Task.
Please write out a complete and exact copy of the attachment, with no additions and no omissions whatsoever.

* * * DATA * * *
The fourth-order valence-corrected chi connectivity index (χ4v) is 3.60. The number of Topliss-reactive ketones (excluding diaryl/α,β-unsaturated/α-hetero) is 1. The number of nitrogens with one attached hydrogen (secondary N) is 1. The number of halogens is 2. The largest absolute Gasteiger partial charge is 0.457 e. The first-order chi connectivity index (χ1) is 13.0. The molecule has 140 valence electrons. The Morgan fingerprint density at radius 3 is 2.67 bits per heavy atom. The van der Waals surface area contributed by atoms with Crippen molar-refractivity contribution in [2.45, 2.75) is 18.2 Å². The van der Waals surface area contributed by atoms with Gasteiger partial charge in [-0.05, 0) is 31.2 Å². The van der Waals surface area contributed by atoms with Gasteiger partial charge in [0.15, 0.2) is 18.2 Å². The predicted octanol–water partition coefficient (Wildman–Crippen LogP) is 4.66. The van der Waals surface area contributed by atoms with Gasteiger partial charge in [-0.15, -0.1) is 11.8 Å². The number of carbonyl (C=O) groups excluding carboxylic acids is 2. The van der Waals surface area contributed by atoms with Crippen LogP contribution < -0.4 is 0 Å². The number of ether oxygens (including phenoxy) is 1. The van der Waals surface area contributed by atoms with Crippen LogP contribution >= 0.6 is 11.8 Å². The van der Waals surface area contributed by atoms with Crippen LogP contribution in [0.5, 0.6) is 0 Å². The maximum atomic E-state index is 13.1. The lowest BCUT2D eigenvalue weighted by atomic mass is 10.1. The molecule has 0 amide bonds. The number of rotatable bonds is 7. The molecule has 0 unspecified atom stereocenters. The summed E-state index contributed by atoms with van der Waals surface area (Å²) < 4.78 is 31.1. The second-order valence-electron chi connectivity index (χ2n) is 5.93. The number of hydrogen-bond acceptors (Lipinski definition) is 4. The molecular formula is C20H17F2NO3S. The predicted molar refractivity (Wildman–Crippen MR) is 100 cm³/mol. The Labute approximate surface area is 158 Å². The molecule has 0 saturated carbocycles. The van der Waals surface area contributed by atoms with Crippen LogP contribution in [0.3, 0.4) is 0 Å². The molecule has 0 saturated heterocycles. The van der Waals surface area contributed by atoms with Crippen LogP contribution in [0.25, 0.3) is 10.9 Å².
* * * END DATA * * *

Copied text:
The fourth-order valence-corrected chi connectivity index (χ4v) is 3.60. The number of Topliss-reactive ketones (excluding diaryl/α,β-unsaturated/α-hetero) is 1. The number of nitrogens with one attached hydrogen (secondary N) is 1. The number of halogens is 2. The largest absolute Gasteiger partial charge is 0.457 e. The first-order chi connectivity index (χ1) is 13.0. The molecule has 140 valence electrons. The Morgan fingerprint density at radius 3 is 2.67 bits per heavy atom. The van der Waals surface area contributed by atoms with Crippen molar-refractivity contribution in [2.45, 2.75) is 18.2 Å². The van der Waals surface area contributed by atoms with Gasteiger partial charge in [-0.05, 0) is 31.2 Å². The van der Waals surface area contributed by atoms with Gasteiger partial charge in [0.15, 0.2) is 18.2 Å². The predicted octanol–water partition coefficient (Wildman–Crippen LogP) is 4.66. The van der Waals surface area contributed by atoms with Gasteiger partial charge in [-0.15, -0.1) is 11.8 Å². The number of carbonyl (C=O) groups excluding carboxylic acids is 2. The van der Waals surface area contributed by atoms with Crippen LogP contribution < -0.4 is 0 Å². The number of ether oxygens (including phenoxy) is 1. The van der Waals surface area contributed by atoms with Crippen LogP contribution >= 0.6 is 11.8 Å². The van der Waals surface area contributed by atoms with Crippen LogP contribution in [0.5, 0.6) is 0 Å². The maximum atomic E-state index is 13.1. The lowest BCUT2D eigenvalue weighted by atomic mass is 10.1. The molecule has 0 amide bonds. The number of rotatable bonds is 7. The molecule has 0 unspecified atom stereocenters. The summed E-state index contributed by atoms with van der Waals surface area (Å²) < 4.78 is 31.1. The second-order valence-electron chi connectivity index (χ2n) is 5.93. The number of hydrogen-bond acceptors (Lipinski definition) is 4. The molecular formula is C20H17F2NO3S. The predicted molar refractivity (Wildman–Crippen MR) is 100 cm³/mol. The Labute approximate surface area is 158 Å². The molecule has 0 saturated carbocycles. The van der Waals surface area contributed by atoms with Crippen LogP contribution in [0.3, 0.4) is 0 Å². The molecule has 0 saturated heterocycles. The van der Waals surface area contributed by atoms with Crippen LogP contribution in [0.25, 0.3) is 10.9 Å².